Recently, I heard of another celebrity couple breaking up. Whereas once I would have not cared that much or blamed their lifestyle, now I find it breaks my heart and I start praying.
Marriage is a prophetic image of Christ’s covenant with us, a breakup is declaring to the world that He will give up on us – that His love is finite and His devotion limited.
How terrible a statement – how can we as Christians shrug our shoulders and move on? Our weeping joins with heaven that cries “what God has joined together let no man separate” – that something on Earth would reflect this reality and shout it out for all to see.
Now this couple cited the distance apart as the reason for their breakup. As I was mourning this, the phrase “it’s not the distance apart but the distance in your heart” popped in my head.
Marriage is a journey into oneness symbolic of our journey of oneness with Christ. Each day we choose whether we go deeper or whether we hold back.
Daily we choose how much to reveal about our innermost hopes, dreams, worries and anxieties. Daily we choose to become more vulnerable or to hide our true selves from our spouse.
By revealing more we can become closer, by holding back we build a wall.
My wife believed me to be a very confident man when we married. I was outgoing and bubbly and would take her on days out to new places. The truth was anything but. I was confident in situations that were familiar but terrified of the new – the only reason she thought otherwise is that I took her to places that I had been before but she hadn’t.
It’s very hard to hide in marriage from someone who wants to become closer – but I tried. My wife booked holidays to new places and I was frightened – but rather than opening up I hid it behind “not wanting to go out” from our hotel or saying how it was all rubbish or, even worse, blaming her for choosing terrible places. By pushing her away and holding her back from my true self, I was steadily building a wall. This was one of the contributing factors to her packing up the car 7 years later driving to my office and telling me she was leaving me. As I regularly tell my children – that day I made one of the best decisions of my life. I said “I will do what it takes to fix this – I’ll even attend a marriage course”. It was that course that began the process of putting us back together. So many weeks involved me apologising for hurting her which she gracefully forgave and her heart was softened again.
But the issue of hiding was still there. I didn’t even realise I had it. Keeping people out was my survival mechanism – built to cope with a volatile earthly father and the bullying I experienced during the majority of my schooling.
Whenever someone would get too close I would instinctively want to lash out to keep them back. In retrospect, this explains why we always argued on the way home from church and healing courses. The Spirit had become exposed my woundedness and so I felt unsafe and needed to protect myself.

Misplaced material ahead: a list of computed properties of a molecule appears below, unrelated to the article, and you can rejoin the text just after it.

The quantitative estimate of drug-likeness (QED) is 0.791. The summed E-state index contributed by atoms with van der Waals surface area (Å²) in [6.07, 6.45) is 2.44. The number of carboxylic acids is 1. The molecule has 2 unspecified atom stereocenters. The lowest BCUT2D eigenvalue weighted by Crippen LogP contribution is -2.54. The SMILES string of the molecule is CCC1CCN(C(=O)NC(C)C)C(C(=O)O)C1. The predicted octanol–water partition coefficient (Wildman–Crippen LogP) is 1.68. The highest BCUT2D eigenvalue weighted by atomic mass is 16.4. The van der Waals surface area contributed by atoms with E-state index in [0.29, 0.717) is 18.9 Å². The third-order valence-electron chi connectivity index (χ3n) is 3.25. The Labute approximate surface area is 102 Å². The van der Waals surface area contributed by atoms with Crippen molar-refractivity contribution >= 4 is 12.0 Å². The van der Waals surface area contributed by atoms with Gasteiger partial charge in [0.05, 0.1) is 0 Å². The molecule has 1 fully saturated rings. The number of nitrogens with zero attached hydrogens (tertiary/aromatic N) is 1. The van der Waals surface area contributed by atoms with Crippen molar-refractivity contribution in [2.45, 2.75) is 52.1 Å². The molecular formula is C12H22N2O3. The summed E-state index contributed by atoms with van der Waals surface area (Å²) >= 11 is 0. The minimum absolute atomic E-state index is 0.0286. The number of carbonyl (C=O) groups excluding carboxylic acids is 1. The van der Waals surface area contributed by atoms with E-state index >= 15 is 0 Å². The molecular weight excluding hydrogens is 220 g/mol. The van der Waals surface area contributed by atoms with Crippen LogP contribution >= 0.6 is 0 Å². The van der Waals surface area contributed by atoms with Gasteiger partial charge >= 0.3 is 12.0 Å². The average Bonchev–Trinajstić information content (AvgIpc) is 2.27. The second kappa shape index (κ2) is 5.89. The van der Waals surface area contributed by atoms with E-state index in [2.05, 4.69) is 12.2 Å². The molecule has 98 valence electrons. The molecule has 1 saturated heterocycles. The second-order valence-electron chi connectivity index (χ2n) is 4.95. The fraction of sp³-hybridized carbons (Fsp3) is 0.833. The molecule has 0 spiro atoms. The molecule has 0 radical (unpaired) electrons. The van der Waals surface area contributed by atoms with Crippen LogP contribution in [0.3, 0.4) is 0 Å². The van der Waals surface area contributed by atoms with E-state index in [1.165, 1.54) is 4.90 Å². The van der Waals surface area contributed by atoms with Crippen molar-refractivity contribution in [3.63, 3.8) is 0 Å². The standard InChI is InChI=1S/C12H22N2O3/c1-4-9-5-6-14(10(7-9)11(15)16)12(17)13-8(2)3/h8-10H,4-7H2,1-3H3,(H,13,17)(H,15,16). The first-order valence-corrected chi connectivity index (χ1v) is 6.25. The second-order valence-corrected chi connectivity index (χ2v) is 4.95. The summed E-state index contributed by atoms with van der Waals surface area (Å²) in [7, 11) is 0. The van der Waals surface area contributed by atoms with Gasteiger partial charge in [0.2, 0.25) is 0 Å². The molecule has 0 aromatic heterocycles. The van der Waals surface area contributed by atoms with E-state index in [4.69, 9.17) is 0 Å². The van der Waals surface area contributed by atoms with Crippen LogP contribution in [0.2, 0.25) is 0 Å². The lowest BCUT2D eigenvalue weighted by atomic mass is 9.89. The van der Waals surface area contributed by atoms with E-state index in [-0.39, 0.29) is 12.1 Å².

The breakthrough moment was 3 years later on our 10 year wedding anniversary trip. With the help of my friend I had organised a romantic visit to Rome. But I didn’t speak Italian and I had never been there before. To say I was terrified was an understatement. I wanted to stay in our hotel room rather than go out and just buy food from a supermarket rather than go to restaurants. But she wanted to explore it all. It was a recipe for disaster or redemption.
One day we were sitting outside the Coliseum – I just wanted to stay there all day hoping my paralysis would pass rather than go somewhere else new.
My wife turned to me and asked, “What are you thinking?”
Normally I would have brushed her off with “nothing” but everything was so exposed that I responded, “Do you really want to know?”
She replied, “Yes” little realising what was about to be revealed.
For the first time in our marriage I truly opened up all my innermost workings to her – I reeled off the fear after fear that were plaguing me.
The funny thing is I don’t remember what she replied I just remember the feeling of release that her acceptance brought and how our holiday became beautiful as her acceptance and love meant I didn’t need to hide anymore. We became allies against this enemy of fear.
Ultimately our marriage is a shadow of our relationship with Christ and each day we can choose to become closer or to build a wall. There is no standing still.
Yes, He knows everything about us already, even the number of hairs on our heads, but it is only by us voluntarily opening up ourselves to Him that intimacy is deepened and His light floods in.
Unlike a human spouse who might reject us, He will in no wise cast us out, He is gentle and humble in heart and the perfect love that we let in will drive out our fears that we had previously kept hidden.
He is gentle but He will put us through testing, through desert times to expose what is in our hearts so that a deeper intimacy is developed than could ever be achieved from comfortable living.
Just like my trip to Rome, as uncomfortable as it was, was an opportunity for a depth in our marriage more than I could have ever have achieved if I just did all the same things every day and stayed in my comfort zone.
May you continue to open up each door to your heart that He is knocking on and not harden your heart. May you see every difficulty as an opportunity for becoming more intimate, more full of His light and more “filled with the full measure of His love”. Inn Jesus’ precious name. Amen.
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[…] Anyone who says marriage is easy is lying – it will bring us to the end of our pride and ourselves as we journey into oneness. […]